Senate Approves Nomination Of John Brennan As CIA Chief
After an epic filibuster by Sen. Rand Paul that lasted into the early morning hours, the Senate voted this afternoon to confirm the nomination of John Brennan as the country's next Central Intelligence Agency director.
As we reported, Paul, a Republican from Kentucky, stood on the floor of the Senate for nearly 13 hours, repeatedly asking for an explanation of the Obama administration's targeted killing program.
Right before the vote, Paul said he would drop his filibuster because the administration had provided a key answer.
As Mark reported, Attorney General Eric Holder sent a very short letter to Paul in the early afternoon.
"It has come to my attention that you have now asked an additional question: 'Does the President have the authority to use a weaponized drone to kill an American not engaged in combat on American soil?' The answer to that question is no," Holder wrote.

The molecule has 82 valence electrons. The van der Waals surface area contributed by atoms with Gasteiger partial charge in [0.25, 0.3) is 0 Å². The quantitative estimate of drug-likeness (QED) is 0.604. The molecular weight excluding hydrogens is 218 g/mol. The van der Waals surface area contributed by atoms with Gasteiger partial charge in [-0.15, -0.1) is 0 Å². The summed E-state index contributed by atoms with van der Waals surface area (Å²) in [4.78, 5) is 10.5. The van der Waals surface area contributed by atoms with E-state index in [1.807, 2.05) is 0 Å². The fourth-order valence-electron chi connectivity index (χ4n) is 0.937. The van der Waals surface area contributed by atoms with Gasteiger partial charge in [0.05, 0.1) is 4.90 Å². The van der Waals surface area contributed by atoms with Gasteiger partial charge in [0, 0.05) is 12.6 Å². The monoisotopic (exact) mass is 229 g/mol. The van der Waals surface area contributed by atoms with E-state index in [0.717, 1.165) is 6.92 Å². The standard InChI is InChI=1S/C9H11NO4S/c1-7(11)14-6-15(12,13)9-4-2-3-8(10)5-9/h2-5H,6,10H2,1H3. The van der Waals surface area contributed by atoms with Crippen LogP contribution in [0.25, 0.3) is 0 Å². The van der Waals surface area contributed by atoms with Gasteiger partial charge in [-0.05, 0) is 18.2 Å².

A few hours later, on the floor of the Senate, Rand said receiving that "explicit answer" made the "entire battle ... worthwhile."
Brennan's nomination was approved by the Senate Intelligence Committee on Tuesday. Today, the Senate voted in favor of the nomination 63 to 34.
Brennan has been serving as President Obama's chief counterterrorism advisor. Under George Bush, he served as the interim director of the National Counterterrorism Center.
As Mark reported, when Obama announced the Brennan nomination, he "praised Brennan for his long experience at the CIA and White House and for being a key part of a team that in the last four years took more al-Qaida leaders and commanders off the battlefield than at any other time since the Sept. 11 terrorist attacks."
Once sworn in, Brennan will replace Acting Director Michael Morell.
(Paul, by the way, voted in favor of ending debate, but voted against confirming Brennan.)